Magnetic Filters Reduce the Bacterial Count in Cooling Lubricant
Optimisation of Cast Iron Machining using Friess Magnetic Filters
Casting iron parts are regularly machined at a production company. The chips produced in the process are flushed out of the machine by the cooling lubricant. Large chips sink to the bottom of the collection container and are transported away via a scraper belt conveyor. A large number of small chips and particles are pumped to blet filter while suspendended in the cooling lubricant. Larger chips settle on the surface of the belt filter and are discharged with the belt.
Since a lot of ultra-fine particles are produced during the machining of cast iron and these very fine particles below 50 μm are not removed by the belt filter, the ultra-fine particles were able to accumulate unhindered in the tank of apparently cleaned cooling lubricant below the belt filter. After several months of operation, the interior of the machine tool was covered with black deposits and was heavily contaminated. The operator then checked the cooling lubricant. It was found that despite the existing filtration, there were still a lot of particles in the cooling lubricant. When the cooling lubricant was then changed, it was found that the bottom of the tank was covered with a centimetres thick layer of black sludge. This sludge and the high particle load were the cause of the extremely high germ load in the cooling lubricant, which repeatedly made it necessary to add bactericide.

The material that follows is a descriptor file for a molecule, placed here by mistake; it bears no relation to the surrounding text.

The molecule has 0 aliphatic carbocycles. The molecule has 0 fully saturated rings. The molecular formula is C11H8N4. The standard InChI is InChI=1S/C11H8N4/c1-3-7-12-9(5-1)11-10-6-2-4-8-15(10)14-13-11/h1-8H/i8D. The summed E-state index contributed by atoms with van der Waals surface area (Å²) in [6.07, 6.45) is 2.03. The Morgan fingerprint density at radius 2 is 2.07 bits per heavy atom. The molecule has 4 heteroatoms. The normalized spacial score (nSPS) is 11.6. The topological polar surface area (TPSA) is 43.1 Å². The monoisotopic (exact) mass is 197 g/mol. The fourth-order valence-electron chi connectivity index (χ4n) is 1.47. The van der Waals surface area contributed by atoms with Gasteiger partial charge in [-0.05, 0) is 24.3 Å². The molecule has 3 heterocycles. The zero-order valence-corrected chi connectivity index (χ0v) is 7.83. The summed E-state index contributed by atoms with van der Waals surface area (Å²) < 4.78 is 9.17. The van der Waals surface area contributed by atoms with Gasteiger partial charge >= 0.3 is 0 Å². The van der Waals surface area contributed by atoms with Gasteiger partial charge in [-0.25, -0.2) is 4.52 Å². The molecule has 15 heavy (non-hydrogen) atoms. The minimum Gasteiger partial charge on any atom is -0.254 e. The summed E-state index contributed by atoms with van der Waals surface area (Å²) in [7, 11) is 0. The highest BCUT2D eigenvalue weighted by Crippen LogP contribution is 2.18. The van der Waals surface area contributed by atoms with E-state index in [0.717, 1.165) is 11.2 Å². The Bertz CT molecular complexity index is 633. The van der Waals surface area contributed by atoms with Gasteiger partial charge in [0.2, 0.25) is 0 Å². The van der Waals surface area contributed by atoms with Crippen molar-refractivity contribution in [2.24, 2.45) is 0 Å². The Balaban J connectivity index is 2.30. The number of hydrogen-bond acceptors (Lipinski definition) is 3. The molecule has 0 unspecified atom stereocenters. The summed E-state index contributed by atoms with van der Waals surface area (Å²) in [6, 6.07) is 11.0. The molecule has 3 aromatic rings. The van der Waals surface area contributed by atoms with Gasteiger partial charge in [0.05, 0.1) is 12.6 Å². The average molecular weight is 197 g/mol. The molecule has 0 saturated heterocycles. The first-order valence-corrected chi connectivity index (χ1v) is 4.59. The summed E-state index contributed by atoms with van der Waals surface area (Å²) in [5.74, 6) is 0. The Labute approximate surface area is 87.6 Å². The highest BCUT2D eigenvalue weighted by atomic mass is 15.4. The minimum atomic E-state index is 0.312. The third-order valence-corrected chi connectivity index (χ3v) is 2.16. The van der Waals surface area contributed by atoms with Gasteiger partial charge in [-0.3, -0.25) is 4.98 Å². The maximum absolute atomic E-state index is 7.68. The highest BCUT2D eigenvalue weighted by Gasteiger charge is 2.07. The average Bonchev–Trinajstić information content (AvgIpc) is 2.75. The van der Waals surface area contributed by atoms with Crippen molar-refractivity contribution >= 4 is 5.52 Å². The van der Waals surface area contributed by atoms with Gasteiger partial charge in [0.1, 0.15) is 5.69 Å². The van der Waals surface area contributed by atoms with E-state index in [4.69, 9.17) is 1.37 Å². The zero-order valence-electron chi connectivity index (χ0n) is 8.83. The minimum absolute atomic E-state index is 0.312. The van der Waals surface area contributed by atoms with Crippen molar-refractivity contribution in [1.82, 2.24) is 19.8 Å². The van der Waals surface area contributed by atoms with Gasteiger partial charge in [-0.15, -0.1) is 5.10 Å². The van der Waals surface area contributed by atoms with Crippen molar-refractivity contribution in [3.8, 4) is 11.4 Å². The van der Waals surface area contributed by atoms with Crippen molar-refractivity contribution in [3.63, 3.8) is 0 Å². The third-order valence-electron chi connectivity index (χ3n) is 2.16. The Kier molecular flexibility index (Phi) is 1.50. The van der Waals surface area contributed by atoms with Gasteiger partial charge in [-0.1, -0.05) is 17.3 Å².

To improve the situation, the operator examined several options. The most obvious solution was to use a magnetic roll. However, since the magnetic roll are mainly equipped with magnetic segments, the field force of the magnetic rollers is between 2500 Gauss and 3500 Gauss. This is sufficient to remove particles of 50 μm or more from the cooling lubricant. Based on this data, it was clear that the magnetic roll could not bring about any real improvement. As a result, the operator decided to use an FMF 310/3 magnetic filter from Friess on a trial basis. Since the magnetic field force of these magnetic filters is over 10,000 Gauss and the flow guidance in the magnetic filter housing is optimised for the removal of ultra-fine particles, particles of down to 1 μm in size can be removed from the cooling lubricant with this magnetic filter. In the first test application, the magnetic filter had to be cleaned after only a few hours of operation.
After repeated cleaning, the cleaning interal of the magnetic filter was increased to 24 hours and later to 48 hours. By using the magnetic filter, the previously disrupting micro-particles are now safely and reliably removed. The interior of the machine is now much cleaner. There are no more black deposits. Even after more than a year of use, the bacterial count in the cooling lubricant is stable at a low level without the addition of bactericides.
Due to this very convincing result, further machines in the company have already been equipped with the FMF 310/3 magnetic filter.